Misleading Information on Depression Hampers Understanding

Summary: A new study reveals that misleading information about depression is widespread, making it harder for people to grasp the causes of their distress. The study criticizes the circular reasoning used in psychiatric diagnoses, noting that depression is often incorrectly presented as a disorder that causes symptoms rather than a description of them.

This misrepresentation is perpetuated by leading health organizations. Researchers urge for clearer communication to help people better understand their mental health.

Key Facts:

  1. Psychiatric diagnoses like depression are descriptive, not causative.
  2. Leading health organizations often misrepresent depression as a causative disorder.
  3. Clear communication about mental health conditions can improve understanding.

Source: University of Turku

A recent Finnish study shows that people are commonly given misleading information about depression. According to the researchers, the inaccurate information makes it harder for people to understand the causes of their distress.

Most psychiatric diagnoses are purely descriptive. For example, a diagnosis of depression is only a description of the various psychological symptoms – not the cause. Yet depression is often talked about as a disorder that causes low mood and other symptoms.

This shows a depressed woman.
None of the organisations presented the diagnosis as a pure description of symptoms, as would have been accurate. Credit: Neuroscience News

Researchers describe this as a form of circular reasoning, which means that psychiatric diagnoses are frequently talked about circularly, as if they described the causes for symptoms. This makes it difficult for people to understand their distress.

“Depression should be considered as a diagnosis similar to a headache. Both are medical diagnoses, but neither explains what causes the symptoms. Like a headache, depression is a description of a problem that can have many different causes.

“A diagnosis of depression does not explain the cause of depressed mood any more than a diagnosis of headaches explains the cause of pain in the head,” says Jani Kajanoja, a postdoctoral researcher and a medical doctor specialising in psychiatry at the University of Turku in Finland.

This misconception is also perpetuated by mental health professionals, shows a recent study by the University of Turku and the University of the Arts Helsinki.

In the study, the researchers analysed publicly available information on depression provided by leading international health organisations. The researchers selected the websites of English-language organisations whose information on depression was the most influential according to search engine results.

The organisations included the World Health Organisation (WHO), the American Psychiatric Association (APA), National Health Service (NHS) in the UK, and Harvard and Johns Hopkins Universities, among others.

Most organisations portrayed depression on their website as a disorder that causes symptoms and/or explains what causes the symptoms, although this is not the case. None of the organisations presented the diagnosis as a pure description of symptoms, as would have been accurate.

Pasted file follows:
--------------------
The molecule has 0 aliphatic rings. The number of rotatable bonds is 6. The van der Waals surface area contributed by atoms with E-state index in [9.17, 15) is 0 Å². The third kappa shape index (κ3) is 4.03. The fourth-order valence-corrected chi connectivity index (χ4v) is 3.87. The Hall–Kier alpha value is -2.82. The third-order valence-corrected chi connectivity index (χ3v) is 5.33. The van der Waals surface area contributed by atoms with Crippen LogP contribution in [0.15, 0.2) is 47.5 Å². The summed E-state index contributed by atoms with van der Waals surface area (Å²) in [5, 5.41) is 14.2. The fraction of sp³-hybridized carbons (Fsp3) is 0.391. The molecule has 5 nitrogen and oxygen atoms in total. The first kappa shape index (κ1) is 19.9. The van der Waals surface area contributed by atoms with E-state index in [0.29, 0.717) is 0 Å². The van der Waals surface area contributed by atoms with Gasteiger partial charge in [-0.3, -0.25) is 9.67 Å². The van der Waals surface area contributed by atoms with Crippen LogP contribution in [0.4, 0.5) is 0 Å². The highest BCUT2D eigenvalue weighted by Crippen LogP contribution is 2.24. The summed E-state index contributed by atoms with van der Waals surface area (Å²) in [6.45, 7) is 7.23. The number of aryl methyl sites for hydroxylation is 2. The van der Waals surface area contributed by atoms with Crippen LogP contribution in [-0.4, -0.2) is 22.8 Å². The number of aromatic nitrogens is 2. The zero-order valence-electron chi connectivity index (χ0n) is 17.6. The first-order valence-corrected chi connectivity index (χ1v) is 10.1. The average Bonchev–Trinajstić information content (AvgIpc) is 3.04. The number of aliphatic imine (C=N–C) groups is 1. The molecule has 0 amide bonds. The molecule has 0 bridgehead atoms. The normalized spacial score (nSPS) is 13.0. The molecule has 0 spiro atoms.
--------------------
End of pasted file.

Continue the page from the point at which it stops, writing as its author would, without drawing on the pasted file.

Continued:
“Presenting depression as a uniform disorder that causes depressive symptoms is circular reasoning that blurs our understanding of the nature of mental health problems and makes it harder for people to understand their distress,” says Kajanoja.

The researchers suggest that the problem may be caused by a cognitive bias.

“People seem to have a tendency to think that a diagnosis is an explanation even when it is not. It is important for professionals not to reinforce this misconception with their communication, and instead help people to understand their condition,” says Professor and Neuropsychologist Jussi Valtonen from the University of the Arts Helsinki.

About this depression research news

Author: Tuomas Koivula
Source: University of Turku
Contact: Tuomas Koivula – University of Turku
Image: The image is credited to Neuroscience News

Original Research: Open access.
A Descriptive Diagnosis or a Causal Explanation? Accuracy of Depictions of Depression on Authoritative Health Organization Websites” by Jani Kajanoja et al. Psychopathology


A Descriptive Diagnosis or a Causal Explanation? Accuracy of Depictions of Depression on Authoritative Health Organization Websites

Introduction: Psychiatric diagnoses are descriptive in nature, but the lay public commonly misconceives them as causal explanations. It is not known whether this logical error, a form of circular reasoning, can sometimes be mistakenly reinforced by health authorities themselves.

In this study, we investigated the prevalence of misleading causal descriptions of depression in the information provided by authoritative mental health organizations on widely accessed internet sites. 

Methods: We searched for popular websites managed by leading mental health organizations and conducted a content analysis to evaluate whether they presented depression accurately as a description of symptoms, or inaccurately as a causal explanation. 

Results: Most websites used language that inaccurately described depression as a causal explanation to depressive symptoms. 

Conclusion: Leading professional medical and psychiatric organizations commonly confound depression, a descriptive diagnostic label, with a causal explanation on their most prominently accessed informational websites. We argue that the scientifically inaccurate causal language in depictions of psychiatric diagnoses is potentially harmful because it leads the public to misunderstand the nature of mental health problems.

Mental health authorities providing psychoeducation should clearly state that psychiatric diagnoses are purely descriptive to avoid misleading the public.

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